16 Comments

  1. 01/18/2011

    So this is why The Weird Sisters were all over my Google Reader this week!

    I liked your musing on life plans, so very true. On my part I also know what I want, but the problem is that sometimes when I have it, it doesn’t quite live up to the expectations. My autobiography would be called: An Ode to Plan B 🙂

  2. 01/18/2011

    I have to read this book now! Steph, I loved your review! You had me at: “…the one that struck me with the most force was the notion of how helpless and untethered we can feel when suddenly our life plan is derailed and the only constant in our life is uncertainty. Without a map to guide us or plans to follow, the world can be a scary place.” That is exactly how I felt after I decided to quit working on my PhD. Plus, I love the idea of a book titled The Weird Sisters. Thanks for heads up, I’ll definitely be loading this one up on my Kindle. Cheers!

  3. 01/18/2011

    Sounds interesting! I’ve never heard of this book. I’ll have to go do some investigating. 😀

  4. 01/18/2011

    I have been reading a lot about this book all over the place, and your mention that it includes a really dysfunctional family got me interested. I think what sealed the deal was when you mentioned that this book is a lot like Heller’s book, which I am sure you know I adored. Up until now, I have been reading the reviews of this one with interest, but not really getting excited about it. After reading your very persuasive and enthusiastic review, I am all over this one! So glad to hear it’s such a good book, and I am looking forward to coming back and reading this again once I have finished with it.

  5. 01/18/2011

    This book has been a hot topic on Twitter of late, and all the chatter made me curious enough to check it out. It does look inviting. Really like the premise. And then you go and compare it to Zoe Heller’s The Believers, a personal favorite, so now I must read it of course. I usually shy away from domestic turmoil but really smart domestic turmoil works. Especially interested in how relationships change as children become adults probably because the topic is still in my mind from reading The Children’s Book.

  6. 01/19/2011

    @ Alex: So weird – I haven’t seen any other reviews of this one anywhere… I must be following the wrong blogs! 😉
     
    @ Nadia: I think grad school throws a lot of people into a tailspin… it certainly has for me!
     
    @ Amanda: Apparently there are loads of reviews out there, so I hope I’m not the lone voice touting its greatness!
     
    @ zibilee: I’m not sure what exactly about this book reminded me of Heller, but there definitely was something that made me feel the two were spiritual sisters. Maybe it was the writing? It’s just all very good, so I do hope you give it a try!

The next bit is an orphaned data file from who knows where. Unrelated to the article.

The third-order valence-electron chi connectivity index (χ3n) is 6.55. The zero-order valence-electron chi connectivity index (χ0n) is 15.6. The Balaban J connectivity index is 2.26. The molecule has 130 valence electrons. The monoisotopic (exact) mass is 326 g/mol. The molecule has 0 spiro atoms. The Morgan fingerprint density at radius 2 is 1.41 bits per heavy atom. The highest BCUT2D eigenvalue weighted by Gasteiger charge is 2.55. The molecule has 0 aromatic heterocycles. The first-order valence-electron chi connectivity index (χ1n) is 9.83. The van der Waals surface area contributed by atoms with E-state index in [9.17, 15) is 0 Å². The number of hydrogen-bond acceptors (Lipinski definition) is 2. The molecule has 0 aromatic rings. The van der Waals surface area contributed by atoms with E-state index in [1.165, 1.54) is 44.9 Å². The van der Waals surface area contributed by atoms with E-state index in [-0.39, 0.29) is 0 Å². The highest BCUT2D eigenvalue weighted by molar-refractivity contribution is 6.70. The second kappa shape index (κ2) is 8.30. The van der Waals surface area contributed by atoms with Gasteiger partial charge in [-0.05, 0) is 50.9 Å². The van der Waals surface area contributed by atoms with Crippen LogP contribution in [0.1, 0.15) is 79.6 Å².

@ Frances: This isn’t overwrought domestic turmoil, but rather very realistic family clashing that still has a lot of love behind it. I got so much out of this book, so I hope you do too!
     
    @ Erin: I’m always happy to take one for the team. In this case, it was a pleasure!
     
    @ Pam: I don’t even really discuss plot in this post, so there aren’t any spoilers… but please do come back once you’ve read the book!
     
    @ Jackie: I compare it to The Believers because some of the themes are similar and because there was something about the writing that made me think of Heller, but I don’t think you’ll find this nearly as difficult. The characters are largely very sympathetic, which I think is something that most people struggled with in Heller’s novel (the fact that the characters are NOT sympathetic), so I think this is probably a lot more accessible.

  7. 01/18/2011

    I’m really glad to hear you enjoyed this book! I’ve seen it advertised but wasn’t feeling bold enough to just pick it up for myself. Thanks for taking a look at it for me 🙂

  8. I have to be honest: I’m not reading any reviews of this because I’m terrified of spoiler. Eeek! I’m so excited about reading this. I’m going to come back around after I’m done with it!!

  9. I’m so torn about this book. It seems to be everywhere at the moment, but I keep hearing conflicting thoughts. Just in your review you comapre it to The Believers (a book I couldn’t finish) and then say it is a good book for examining the parent – child relationship (something I love!) I think I’ll wait for the dust to settle a bit and keep reading the reviews to see if I can work out whether or not it is for me.

  10. I’ve been itching to read this and now even more so! Dysfunctional family? Check. Academia? Check. Literary references (esoecially to the Bard)? Check. All things I love!

  11. 01/20/2011

    This sounds really great! I love books about academia, and family dramas are always interesting. I’ll keep my eye out for it!

  12. 01/21/2011

    @ Claire: Yes, this book is full of so many things I know fellow book bloggers tend to love! I am sure you will really get a kick out of it!
     
    @ Dorothy: Yes, academia is one of my literary vices. I can never resist books that are set there or involve universities in some way. I hope you enjoy this one!

  13. Meg
    02/10/2011

    I’ve only just begun reading this one but am already thoroughly enjoying it! So glad to see you enjoyed it, too.

  14. 02/10/2011

    @ Meg: I’m sure you’ll really love this one… It only gets better as you keep going!

  15. […] Reviews: 1330V | Steph & Tony Investigate | Jenn’s Bookshelves | Books, Movies & Chinese Food | Caribousmom | I’m Booking It […]

  16. 02/29/2012

    I fell in love with this book from the start. Eleanor Brown is an artist with words, conveying gorgeous images that bring each of her main characters to vivid life. I loved spending time with the Andreas sisters, and their story was so beautifully compelling that I know I’ll dive back in again and again. I recommend this without reservation — what a wonderful book.

Leave a Reply